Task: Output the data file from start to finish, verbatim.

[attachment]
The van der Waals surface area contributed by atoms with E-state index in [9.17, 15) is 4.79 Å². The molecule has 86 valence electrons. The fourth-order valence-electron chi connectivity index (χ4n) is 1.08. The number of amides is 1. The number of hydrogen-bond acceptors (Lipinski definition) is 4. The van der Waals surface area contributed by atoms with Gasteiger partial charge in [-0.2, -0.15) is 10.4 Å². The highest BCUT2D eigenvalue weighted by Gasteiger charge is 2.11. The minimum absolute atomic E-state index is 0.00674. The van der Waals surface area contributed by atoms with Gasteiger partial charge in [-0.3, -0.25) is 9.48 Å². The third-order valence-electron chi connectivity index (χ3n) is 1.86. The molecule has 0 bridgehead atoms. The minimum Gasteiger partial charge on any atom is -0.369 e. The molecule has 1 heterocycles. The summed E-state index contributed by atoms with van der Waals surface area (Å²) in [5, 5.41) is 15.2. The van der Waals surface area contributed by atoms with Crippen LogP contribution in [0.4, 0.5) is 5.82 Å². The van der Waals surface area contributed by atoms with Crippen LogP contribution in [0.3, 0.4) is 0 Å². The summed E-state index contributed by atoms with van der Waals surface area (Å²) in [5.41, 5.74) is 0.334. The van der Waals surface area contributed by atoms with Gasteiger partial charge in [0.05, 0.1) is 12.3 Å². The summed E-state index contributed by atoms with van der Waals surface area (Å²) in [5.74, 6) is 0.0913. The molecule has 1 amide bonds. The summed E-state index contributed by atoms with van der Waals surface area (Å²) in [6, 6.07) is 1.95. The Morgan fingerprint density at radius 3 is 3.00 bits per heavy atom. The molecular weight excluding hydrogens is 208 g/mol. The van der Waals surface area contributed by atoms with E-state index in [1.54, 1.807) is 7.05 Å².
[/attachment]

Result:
The van der Waals surface area contributed by atoms with E-state index in [9.17, 15) is 4.79 Å². The molecule has 86 valence electrons. The fourth-order valence-electron chi connectivity index (χ4n) is 1.08. The number of amides is 1. The number of hydrogen-bond acceptors (Lipinski definition) is 4. The van der Waals surface area contributed by atoms with Gasteiger partial charge in [-0.2, -0.15) is 10.4 Å². The highest BCUT2D eigenvalue weighted by Gasteiger charge is 2.11. The minimum absolute atomic E-state index is 0.00674. The van der Waals surface area contributed by atoms with Gasteiger partial charge in [-0.3, -0.25) is 9.48 Å². The third-order valence-electron chi connectivity index (χ3n) is 1.86. The molecule has 0 bridgehead atoms. The minimum Gasteiger partial charge on any atom is -0.369 e. The molecule has 1 heterocycles. The summed E-state index contributed by atoms with van der Waals surface area (Å²) in [5, 5.41) is 15.2. The van der Waals surface area contributed by atoms with Crippen LogP contribution in [0.4, 0.5) is 5.82 Å². The van der Waals surface area contributed by atoms with Crippen LogP contribution in [0.3, 0.4) is 0 Å². The summed E-state index contributed by atoms with van der Waals surface area (Å²) in [5.41, 5.74) is 0.334. The van der Waals surface area contributed by atoms with Gasteiger partial charge in [0.05, 0.1) is 12.3 Å². The summed E-state index contributed by atoms with van der Waals surface area (Å²) in [5.74, 6) is 0.0913. The molecule has 1 amide bonds. The summed E-state index contributed by atoms with van der Waals surface area (Å²) in [6, 6.07) is 1.95. The Morgan fingerprint density at radius 3 is 3.00 bits per heavy atom. The molecular weight excluding hydrogens is 208 g/mol. The van der Waals surface area contributed by atoms with E-state index in [1.54, 1.807) is 7.05 Å².